A briefing on violent extremism in West Africa is being held by the UN Security Council, a week after Niger suffered its worst jihadist attack in which 71 solders were killed.
Militants linked to al-Qaeda and the Islamic State (IS) group have staged attacks in the Sahel region this year despite the presence of thousands of regional and foreign troops.
IS said it was behind the attack on the military base, which killed the 71 soldiers.
Leaders from Chad, Mali, Mauritania, Niger and Burkina Faso – known as the G5 Sahel group – outlined a number of steps for improving security at a meeting on Sunday, but a joint statement released afterwards offered very few details on how to achieve them.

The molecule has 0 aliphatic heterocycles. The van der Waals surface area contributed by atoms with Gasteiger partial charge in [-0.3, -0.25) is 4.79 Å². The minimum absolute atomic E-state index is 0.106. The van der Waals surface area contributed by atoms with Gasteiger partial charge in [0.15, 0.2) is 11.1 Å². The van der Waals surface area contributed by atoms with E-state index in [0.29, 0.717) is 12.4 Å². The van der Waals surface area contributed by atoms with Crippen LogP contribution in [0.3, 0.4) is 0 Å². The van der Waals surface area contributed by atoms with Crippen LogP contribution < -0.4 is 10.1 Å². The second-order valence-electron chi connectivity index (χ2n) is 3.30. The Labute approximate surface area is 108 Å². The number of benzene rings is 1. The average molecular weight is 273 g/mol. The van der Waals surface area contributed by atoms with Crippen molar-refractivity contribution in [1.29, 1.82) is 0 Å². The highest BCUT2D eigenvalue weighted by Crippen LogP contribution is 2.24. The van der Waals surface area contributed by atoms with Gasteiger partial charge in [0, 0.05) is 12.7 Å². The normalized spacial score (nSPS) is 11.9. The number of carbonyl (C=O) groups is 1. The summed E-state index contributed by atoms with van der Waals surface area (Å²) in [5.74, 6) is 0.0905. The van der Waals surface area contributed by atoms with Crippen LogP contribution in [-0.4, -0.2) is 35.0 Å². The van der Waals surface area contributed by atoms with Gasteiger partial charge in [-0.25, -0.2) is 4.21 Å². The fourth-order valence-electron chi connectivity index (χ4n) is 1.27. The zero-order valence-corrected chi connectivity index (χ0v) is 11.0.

Presenting that statement, Burkina Faso’s President Marc Kabore pledged to deploy more armed forces and promised to stop the main sources of funding for the militants, which includes gold smuggling and drug trafficking.
Profiting from porous borders and little state presence, militants are believed to have developed a system of coercion and control over communities, in particular at the border between Mali, Burkina Faso and Niger, enabling them to expand their capabilities.